How PepsiCo turns green strategies to profit
Dubai: When PepsiCo’s then-CEO Indra Nooyi in 2006 introduced Performance With Purpose — an effort to put sustainability at the heart of the firm’s ethos — there was some scepticism from both investors and environmentalists.
Twelve years on, it’s hard to find a critic.
Nooyi — now chairman as well as CEO — has overseen consistent growth. The firm’s annual net revenues in 2017 were $63.5 billion. Environmental non-profit organisation Ceres highlighted the firm’s efforts in sustainability in its Turning Point report, published in February 2018, listing it as “among the companies meeting many of the Ceres expectations and taking the path beyond business as usual.”
Gulf News sat down recently with three of the executives responsible for turning Nooyi’s directives into hard action.
Roberta Barbieri is PepsiCo’s Vice-President for Global Sustainability, Christine Daugherty is VP for Sustainable Agriculture, and Murat Suer is VP of Supply Chain Operations for PepsiCo Middle East and North Africa.
Asked why PepsiCo would put what some would consider corporate social responsibility ahead of profits, all three were quick to make a business case for sustainable growth.
“I don’t believe it’s a straight cost,” Daugherty said. “Nothing is free, but at the end of the day a business impact is a real win throughout the supply chain. And when you think about sustainability, it’s not just one-and-done, this is continual improvement.”
Barbier added, “Most of the projects that we have implemented to reduce greenhouse gas emissions from our production plants have strong internal rates of return, so good paybacks. The cost savings we gain offset the capital investment required to do them.
“It’s just smart in any sense. Arguably, we would do these projects even if we didn’t have a climate target because it makes good business sense.”
The target she referred to is Pepsico’s aim to reduced its total greenhouse gas emissions by 2030 to 20 per cent below its total emissions in 2015, in absolute numbers, not matter how much it grows. “That’s what’s referred to as a science-based target,” Barbieri explained. “It’s not what we can conceivably achieve or feasibly achieve. It’s what’s needed to prevent two degrees of global warming temperatures.”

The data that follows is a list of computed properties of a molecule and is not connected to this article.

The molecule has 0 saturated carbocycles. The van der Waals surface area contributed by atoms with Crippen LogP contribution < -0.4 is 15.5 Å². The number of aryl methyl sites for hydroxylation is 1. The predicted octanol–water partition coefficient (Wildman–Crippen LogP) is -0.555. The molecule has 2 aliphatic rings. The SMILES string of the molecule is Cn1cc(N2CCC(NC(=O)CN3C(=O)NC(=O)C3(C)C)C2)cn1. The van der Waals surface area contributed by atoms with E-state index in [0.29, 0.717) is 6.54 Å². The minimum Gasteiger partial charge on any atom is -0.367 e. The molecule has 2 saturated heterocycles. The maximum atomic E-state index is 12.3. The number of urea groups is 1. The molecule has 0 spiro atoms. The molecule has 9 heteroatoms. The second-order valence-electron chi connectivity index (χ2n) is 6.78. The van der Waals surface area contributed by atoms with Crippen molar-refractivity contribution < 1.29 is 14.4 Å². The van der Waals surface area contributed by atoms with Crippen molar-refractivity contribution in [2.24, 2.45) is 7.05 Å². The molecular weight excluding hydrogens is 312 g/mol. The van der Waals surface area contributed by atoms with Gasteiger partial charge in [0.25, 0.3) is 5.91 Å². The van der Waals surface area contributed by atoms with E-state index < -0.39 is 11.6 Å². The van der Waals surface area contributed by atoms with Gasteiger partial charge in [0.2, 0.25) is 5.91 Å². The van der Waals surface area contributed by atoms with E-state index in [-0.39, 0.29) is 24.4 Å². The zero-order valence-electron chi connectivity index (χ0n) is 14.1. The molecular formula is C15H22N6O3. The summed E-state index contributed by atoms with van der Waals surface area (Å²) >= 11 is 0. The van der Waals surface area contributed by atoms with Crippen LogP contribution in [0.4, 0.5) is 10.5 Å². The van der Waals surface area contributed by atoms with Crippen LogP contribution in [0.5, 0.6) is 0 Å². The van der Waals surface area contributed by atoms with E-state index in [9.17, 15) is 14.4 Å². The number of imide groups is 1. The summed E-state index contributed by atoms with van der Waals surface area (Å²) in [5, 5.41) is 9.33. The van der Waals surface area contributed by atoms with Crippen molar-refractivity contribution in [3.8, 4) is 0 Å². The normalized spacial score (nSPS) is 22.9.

PepsiCo’s biggest challenge in the Middle East and North Africa (Mena) is water scarcity. It is, as Suer, points out a sparse environment, and governments are taking action to preserve their supplies.
Saudi export ban
In April, Saudi Arabia declared it would ban the export of water-intensive — corn, olives, grapes and pumpkins — by November this year. It has previously banned the export of watermelons, peaches, potatoes, onions and tomatoes.
“There’s like 30-35 years of water left,” said Suer. “It’s a national security topic for Saudi Arabia. They’re acting within their vision.
“Most of the countries in the Middle East and North Africa are water-scarce, so we need to be responsible.”
PepsiCo now maintains water-harvesting ponds at its plants, which feed water back into the same aquifer they draw water from. It is now water-positive in Jordan and India.
“Our programmes in the Mena countries are targeting towards creating a positive balance so that we don’t take more than what nature gives us,” Suer added.
Consumer pressure has a role to play in the greening of corporations — but only in certain areas, Barbieri said.
“Packaging I think consumers are accelerating their understanding and their pull, which is great, but it’s been a long time coming. From the climate perspective, the work that we do to reduce greenhouse gas emissions, not much consumer pull for that. We do that for other reasons.”
Suer pointed out that much consumer pressure came from developed economies. “In developing economies it’s much more about affordability,” he said.
But even in developing economies there were improvements and savings to be made.
“The way PepsiCo looks at an agricultural supply chain, we have to have business value,” Daugherty said. “If we think about engaging with our farmer and our supply chain, we have to have a win-win.”
A variety of potato using less water, increased yield and better pest resistance required less work to grow for the farmer.
“We get a better quality coming into the plant, and ultimately a better quality goes out to the consumer,” she said.
“Every year that those farmers are doing better in their crops, their land, their watershed, their soil, that will allow those individuals to increase their productivity, increase their financial ability, and that’s ultimately passed down to PepsiCo.”
Factbox: Ceres rankings
Ceres ranked PepsiCo a tier 1 firm — its highest rating — in numerous areas, including governance areas such as board oversight and management accountability, and in practical areas such as greenhouse gas emissions, water management and human rights, though it dropped to tier 3 on its use of renewable energy.
The non-profit also rated PepsiCo’s supply chain policies as tier 1, noting that its practices were getting on track (tier 2).